Heavy rains and snowmelt caused the overfilled rivers to flood in many communities, soaking citrus groves and covering farmland in water, mud, and debris.
As a result of flooding, dairy farmers are having to evacuate cattle. Fields are not only saturated, but inaccessible. Citrus groves are covered in water, mud, and debris, and leafy green farmers are having to consider the process for testing for pathogens in their fields after the waters recede.
On March 10, President Joe Biden declared a state of emergency in California for 43 counties. But, with storms continuing through the month, what has been the effect of these storms?
Tulare County impacts
Zack Stuller, a Tulare County farm manager, told the California Farm Bureau that responding to flooding has been a countywide effort to plug holes in streambanks, remove debris and monitor for any emerging problems.
“We rounded up as many dump trucks as we could, and as many guys with dozers and excavators, and we worked 24 hours straight,” Stuller said. “We got permission and put Yokohl Creek back together ourselves.”
Tulare County dairy and citrus farmer Tom Barcellos, who runs an excavation business, told California Farm Bureau that he had three excavators and a backhoe operating nonstop. The flooding “is in excess of what all of these rivers can handle,” he said.
“The challenge is on the creeks that have no control structure. They’re going to run until they slow down and that means that they’re going to run for a while, and wherever they’re broke out, good luck, because there’s no stopping it,” Barcellos said. “It’s not just here, it’s Fresno County, Madera County, Kern County — there’s just water everywhere.”
Reservoirs are at capacity, and facility managers are planning to release water through dam spillways to make room for more water.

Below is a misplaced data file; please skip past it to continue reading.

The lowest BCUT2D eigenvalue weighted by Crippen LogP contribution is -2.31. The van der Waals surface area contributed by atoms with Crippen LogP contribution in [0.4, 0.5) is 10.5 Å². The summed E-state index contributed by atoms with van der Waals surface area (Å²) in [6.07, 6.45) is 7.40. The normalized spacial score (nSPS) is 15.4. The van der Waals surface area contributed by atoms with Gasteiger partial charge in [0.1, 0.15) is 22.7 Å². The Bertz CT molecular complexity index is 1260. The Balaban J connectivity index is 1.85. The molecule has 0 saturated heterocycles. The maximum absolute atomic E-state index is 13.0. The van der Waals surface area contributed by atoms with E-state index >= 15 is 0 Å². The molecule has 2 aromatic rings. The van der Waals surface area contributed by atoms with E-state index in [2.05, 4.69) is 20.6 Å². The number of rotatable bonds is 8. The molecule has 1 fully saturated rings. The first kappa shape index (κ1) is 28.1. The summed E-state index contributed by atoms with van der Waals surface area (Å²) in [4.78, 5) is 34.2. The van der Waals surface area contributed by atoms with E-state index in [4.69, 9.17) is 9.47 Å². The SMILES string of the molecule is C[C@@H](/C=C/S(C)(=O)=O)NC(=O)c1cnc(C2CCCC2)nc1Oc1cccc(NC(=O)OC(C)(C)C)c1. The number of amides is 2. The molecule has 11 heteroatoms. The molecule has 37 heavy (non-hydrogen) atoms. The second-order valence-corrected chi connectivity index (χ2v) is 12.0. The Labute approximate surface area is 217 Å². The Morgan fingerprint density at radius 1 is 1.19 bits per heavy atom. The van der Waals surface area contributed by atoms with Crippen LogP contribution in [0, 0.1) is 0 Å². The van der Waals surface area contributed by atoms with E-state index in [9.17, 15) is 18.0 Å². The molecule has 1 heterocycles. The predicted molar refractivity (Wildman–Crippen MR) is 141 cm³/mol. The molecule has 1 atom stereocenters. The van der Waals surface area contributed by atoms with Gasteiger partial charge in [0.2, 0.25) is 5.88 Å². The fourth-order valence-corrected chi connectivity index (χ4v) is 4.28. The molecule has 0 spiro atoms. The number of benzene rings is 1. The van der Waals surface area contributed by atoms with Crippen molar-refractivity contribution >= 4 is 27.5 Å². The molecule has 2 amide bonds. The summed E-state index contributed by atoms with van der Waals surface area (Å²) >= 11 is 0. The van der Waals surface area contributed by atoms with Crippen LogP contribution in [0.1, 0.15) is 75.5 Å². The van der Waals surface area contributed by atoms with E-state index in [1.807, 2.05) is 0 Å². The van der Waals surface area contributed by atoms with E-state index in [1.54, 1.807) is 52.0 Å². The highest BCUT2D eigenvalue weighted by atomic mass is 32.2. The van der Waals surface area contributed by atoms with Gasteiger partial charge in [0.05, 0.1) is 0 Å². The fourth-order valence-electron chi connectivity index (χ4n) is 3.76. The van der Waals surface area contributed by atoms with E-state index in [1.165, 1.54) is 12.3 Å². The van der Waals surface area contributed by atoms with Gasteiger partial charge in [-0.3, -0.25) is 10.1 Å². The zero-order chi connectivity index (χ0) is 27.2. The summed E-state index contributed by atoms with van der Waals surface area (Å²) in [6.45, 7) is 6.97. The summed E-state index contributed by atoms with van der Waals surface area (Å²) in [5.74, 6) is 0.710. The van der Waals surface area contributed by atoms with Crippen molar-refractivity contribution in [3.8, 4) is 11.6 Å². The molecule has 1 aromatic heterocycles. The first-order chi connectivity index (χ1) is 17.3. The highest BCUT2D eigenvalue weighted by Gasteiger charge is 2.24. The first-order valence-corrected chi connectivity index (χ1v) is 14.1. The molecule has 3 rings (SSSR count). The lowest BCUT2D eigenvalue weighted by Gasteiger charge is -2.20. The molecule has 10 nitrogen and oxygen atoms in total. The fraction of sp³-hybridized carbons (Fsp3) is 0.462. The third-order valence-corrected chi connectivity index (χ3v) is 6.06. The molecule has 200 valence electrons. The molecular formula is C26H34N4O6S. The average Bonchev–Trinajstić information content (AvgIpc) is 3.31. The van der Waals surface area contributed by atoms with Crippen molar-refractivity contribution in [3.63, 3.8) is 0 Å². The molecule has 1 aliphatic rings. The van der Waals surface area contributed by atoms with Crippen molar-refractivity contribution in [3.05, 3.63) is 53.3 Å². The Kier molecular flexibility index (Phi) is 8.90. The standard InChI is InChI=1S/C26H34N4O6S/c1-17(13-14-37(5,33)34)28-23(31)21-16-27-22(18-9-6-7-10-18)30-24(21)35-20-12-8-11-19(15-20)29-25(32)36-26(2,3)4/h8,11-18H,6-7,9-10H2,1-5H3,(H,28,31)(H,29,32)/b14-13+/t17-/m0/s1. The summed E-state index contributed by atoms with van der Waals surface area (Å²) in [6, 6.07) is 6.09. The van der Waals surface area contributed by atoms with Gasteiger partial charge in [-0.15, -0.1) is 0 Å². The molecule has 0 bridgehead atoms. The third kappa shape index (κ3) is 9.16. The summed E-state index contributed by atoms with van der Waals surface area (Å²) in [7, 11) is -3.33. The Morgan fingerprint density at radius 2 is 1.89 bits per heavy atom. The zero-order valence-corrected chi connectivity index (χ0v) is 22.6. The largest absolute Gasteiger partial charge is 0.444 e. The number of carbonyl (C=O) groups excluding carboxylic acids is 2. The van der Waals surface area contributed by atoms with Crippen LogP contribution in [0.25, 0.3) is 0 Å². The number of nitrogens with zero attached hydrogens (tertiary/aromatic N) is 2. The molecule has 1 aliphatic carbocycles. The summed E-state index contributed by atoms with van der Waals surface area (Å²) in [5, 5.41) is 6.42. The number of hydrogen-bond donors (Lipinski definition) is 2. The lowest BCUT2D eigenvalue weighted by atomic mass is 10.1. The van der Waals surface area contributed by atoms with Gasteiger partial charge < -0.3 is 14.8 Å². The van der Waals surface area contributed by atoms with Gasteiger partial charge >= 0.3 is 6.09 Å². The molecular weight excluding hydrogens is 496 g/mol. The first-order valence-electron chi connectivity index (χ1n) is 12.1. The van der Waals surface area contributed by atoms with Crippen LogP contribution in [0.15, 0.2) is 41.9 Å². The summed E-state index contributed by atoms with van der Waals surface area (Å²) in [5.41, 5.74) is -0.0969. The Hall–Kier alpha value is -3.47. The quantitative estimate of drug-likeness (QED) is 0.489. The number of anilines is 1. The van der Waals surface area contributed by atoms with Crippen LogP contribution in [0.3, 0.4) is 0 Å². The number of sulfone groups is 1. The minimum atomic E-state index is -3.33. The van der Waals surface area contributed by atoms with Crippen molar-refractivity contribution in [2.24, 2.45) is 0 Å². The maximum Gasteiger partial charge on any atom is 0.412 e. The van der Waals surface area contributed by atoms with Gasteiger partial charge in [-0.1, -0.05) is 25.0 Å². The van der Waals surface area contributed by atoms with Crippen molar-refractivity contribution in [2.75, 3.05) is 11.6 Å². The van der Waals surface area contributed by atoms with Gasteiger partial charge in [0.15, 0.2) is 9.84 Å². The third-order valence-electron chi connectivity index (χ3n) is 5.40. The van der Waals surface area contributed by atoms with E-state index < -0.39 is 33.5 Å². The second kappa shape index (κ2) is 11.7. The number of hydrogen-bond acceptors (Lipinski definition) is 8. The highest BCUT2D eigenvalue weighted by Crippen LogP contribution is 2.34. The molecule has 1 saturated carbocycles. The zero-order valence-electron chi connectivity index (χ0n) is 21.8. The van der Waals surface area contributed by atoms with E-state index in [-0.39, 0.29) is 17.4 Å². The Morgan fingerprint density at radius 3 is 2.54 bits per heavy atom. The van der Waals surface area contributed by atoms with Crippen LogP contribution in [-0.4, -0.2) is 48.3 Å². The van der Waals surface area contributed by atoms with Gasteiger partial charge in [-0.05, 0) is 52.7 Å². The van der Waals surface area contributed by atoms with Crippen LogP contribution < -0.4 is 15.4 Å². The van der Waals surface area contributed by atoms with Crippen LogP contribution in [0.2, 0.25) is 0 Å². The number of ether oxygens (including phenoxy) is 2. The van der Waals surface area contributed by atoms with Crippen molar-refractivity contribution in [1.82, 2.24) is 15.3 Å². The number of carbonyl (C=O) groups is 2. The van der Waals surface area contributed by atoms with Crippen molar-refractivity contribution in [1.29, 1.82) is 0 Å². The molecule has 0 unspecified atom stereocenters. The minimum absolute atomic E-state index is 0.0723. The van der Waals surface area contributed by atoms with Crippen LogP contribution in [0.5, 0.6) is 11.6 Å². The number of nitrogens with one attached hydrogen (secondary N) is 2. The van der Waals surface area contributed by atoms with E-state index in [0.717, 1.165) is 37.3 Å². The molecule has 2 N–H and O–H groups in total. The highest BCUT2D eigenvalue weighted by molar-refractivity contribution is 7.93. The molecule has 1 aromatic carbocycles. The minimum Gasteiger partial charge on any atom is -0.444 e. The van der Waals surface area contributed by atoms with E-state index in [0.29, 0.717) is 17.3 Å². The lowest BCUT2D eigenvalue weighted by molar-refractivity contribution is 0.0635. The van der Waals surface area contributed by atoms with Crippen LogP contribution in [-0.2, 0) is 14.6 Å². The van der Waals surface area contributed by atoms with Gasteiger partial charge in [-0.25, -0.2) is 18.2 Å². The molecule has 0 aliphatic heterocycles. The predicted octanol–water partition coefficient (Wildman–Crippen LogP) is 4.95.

And while planting and growing cycles are certainly interrupted for crop farmers, cattle are also having to be evacuated from dairies hit by floodwater from the Tule River. Feed supplies in the Northern part of the state have also been impacted.
Meanwhile, California Farm Bureau reports that citrus groves are being impacted by a considerable amount of debris — porta-potties, logs, mud, and orange groves with up to five feet of silt.
»Related: California farmers sacrifice pickup trucks to combat flooding
Monterey County flooding affects leafy green farmers
Monterey County Farm Bureau Executive Director Norm Groot said he expects agricultural damage to exceed the $336 million caused by storms that hit the region in January, affecting 15,705 acres.
“There will be more crop losses as areas that have not experienced flooding now are experiencing it for the first time,” Groot said.
Even after the water recedes, farmers may not be able to return to production. The California Leafy Greens Marketing Agreement requires that farmers follow protocol to test for pathogens in the fields. And, planting schedules set for March have already been delayed.
The California Strawberry Commission said, “Our farming communities will face a massive cleanup before they can even begin the process of preparing the fields again and starting over.”
Humboldt County storms impact cattle
Earlier this month, starving cattle stranded in deep snow in Humboldt County received drops of hay from county, local, and regional partners by helicopters. “Operation Hay Drop” was facilitated by the Governor’s Office of Emergency Services, CalFire and the U.S. Coast Guard assisting more than 2,000 cattle in Humbold, Mendocino, and Trinity Counties.
“We have about 30 ranchers that have reached out to us for assistance,” said Diana Totten, the Southern Humbold-Area fire chief.
Soldiers with Cal Guard’s 40th CAB aid @CAL_FIRE and @Cal_OES in delivering hay to stranded cattle in Humboldt County yesterday. #bovinebailout #alwaysreadywaysthere pic.twitter.com/cKJEXHAuXg
— The California National Guard (@CalGuard) March 9, 2023
Although the hay drops have provided sustenance to get cattle through, loss numbers won’t be reported until later this year after snows thaw. Additionally, a rancher in Plumas and Sierra counties reported that he will likely have to continue purchasing hay after frigid temperatures have stunted forage growth.
Wet season provides water recharges
Government agencies, water district officials, farmers, and nonprofits are eyeballing water capture to replenish groundwater supplies by flooding fields and allowing the water to seep back into the ground.
The Tulare Irrigation District, for example, has doubled the amount of water that it can divert thanks to farmers willing to use the moisture to groundwater recharge their fields.
Other locations can help fill the gap and mitigate a price impact. Center for Farmworker Families – need overwhelming. The drought impacted workers — less fields to work and less places to live.